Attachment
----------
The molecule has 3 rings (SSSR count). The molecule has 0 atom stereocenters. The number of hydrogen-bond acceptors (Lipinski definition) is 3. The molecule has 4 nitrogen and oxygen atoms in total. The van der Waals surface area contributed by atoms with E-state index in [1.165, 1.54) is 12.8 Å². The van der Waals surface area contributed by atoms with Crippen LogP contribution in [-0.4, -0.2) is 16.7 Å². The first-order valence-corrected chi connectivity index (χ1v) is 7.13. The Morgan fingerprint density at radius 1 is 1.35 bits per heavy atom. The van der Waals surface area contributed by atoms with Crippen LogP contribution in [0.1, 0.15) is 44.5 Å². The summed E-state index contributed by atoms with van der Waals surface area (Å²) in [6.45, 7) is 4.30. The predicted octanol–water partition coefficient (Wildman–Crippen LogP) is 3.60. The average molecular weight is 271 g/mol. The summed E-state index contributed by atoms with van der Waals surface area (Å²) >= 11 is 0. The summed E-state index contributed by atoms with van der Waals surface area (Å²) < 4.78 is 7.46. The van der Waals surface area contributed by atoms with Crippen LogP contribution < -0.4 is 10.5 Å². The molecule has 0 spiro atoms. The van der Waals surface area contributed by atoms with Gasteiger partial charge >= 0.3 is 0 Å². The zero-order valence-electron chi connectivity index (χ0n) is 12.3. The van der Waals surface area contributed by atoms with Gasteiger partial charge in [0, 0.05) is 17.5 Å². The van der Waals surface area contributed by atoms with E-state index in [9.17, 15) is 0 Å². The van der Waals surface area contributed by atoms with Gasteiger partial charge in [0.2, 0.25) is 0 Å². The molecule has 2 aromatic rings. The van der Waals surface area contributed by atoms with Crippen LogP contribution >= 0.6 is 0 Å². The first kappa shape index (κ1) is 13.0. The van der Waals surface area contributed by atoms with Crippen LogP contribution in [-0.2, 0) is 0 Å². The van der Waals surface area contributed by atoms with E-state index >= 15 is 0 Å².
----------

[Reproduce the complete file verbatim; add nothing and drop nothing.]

The molecule has 3 rings (SSSR count). The molecule has 0 atom stereocenters. The number of hydrogen-bond acceptors (Lipinski definition) is 3. The molecule has 4 nitrogen and oxygen atoms in total. The van der Waals surface area contributed by atoms with E-state index in [1.165, 1.54) is 12.8 Å². The van der Waals surface area contributed by atoms with Crippen LogP contribution in [-0.4, -0.2) is 16.7 Å². The first-order valence-corrected chi connectivity index (χ1v) is 7.13. The Morgan fingerprint density at radius 1 is 1.35 bits per heavy atom. The van der Waals surface area contributed by atoms with Crippen LogP contribution in [0.1, 0.15) is 44.5 Å². The summed E-state index contributed by atoms with van der Waals surface area (Å²) in [6.45, 7) is 4.30. The predicted octanol–water partition coefficient (Wildman–Crippen LogP) is 3.60. The average molecular weight is 271 g/mol. The summed E-state index contributed by atoms with van der Waals surface area (Å²) >= 11 is 0. The summed E-state index contributed by atoms with van der Waals surface area (Å²) < 4.78 is 7.46. The van der Waals surface area contributed by atoms with Crippen LogP contribution < -0.4 is 10.5 Å². The molecule has 0 spiro atoms. The van der Waals surface area contributed by atoms with Gasteiger partial charge >= 0.3 is 0 Å². The zero-order valence-electron chi connectivity index (χ0n) is 12.3. The van der Waals surface area contributed by atoms with Gasteiger partial charge in [0, 0.05) is 17.5 Å². The van der Waals surface area contributed by atoms with E-state index in [9.17, 15) is 0 Å². The van der Waals surface area contributed by atoms with Gasteiger partial charge in [0.2, 0.25) is 0 Å². The molecule has 2 aromatic rings. The van der Waals surface area contributed by atoms with Crippen LogP contribution >= 0.6 is 0 Å². The first kappa shape index (κ1) is 13.0. The van der Waals surface area contributed by atoms with Crippen LogP contribution in [-0.2, 0) is 0 Å². The van der Waals surface area contributed by atoms with E-state index >= 15 is 0 Å².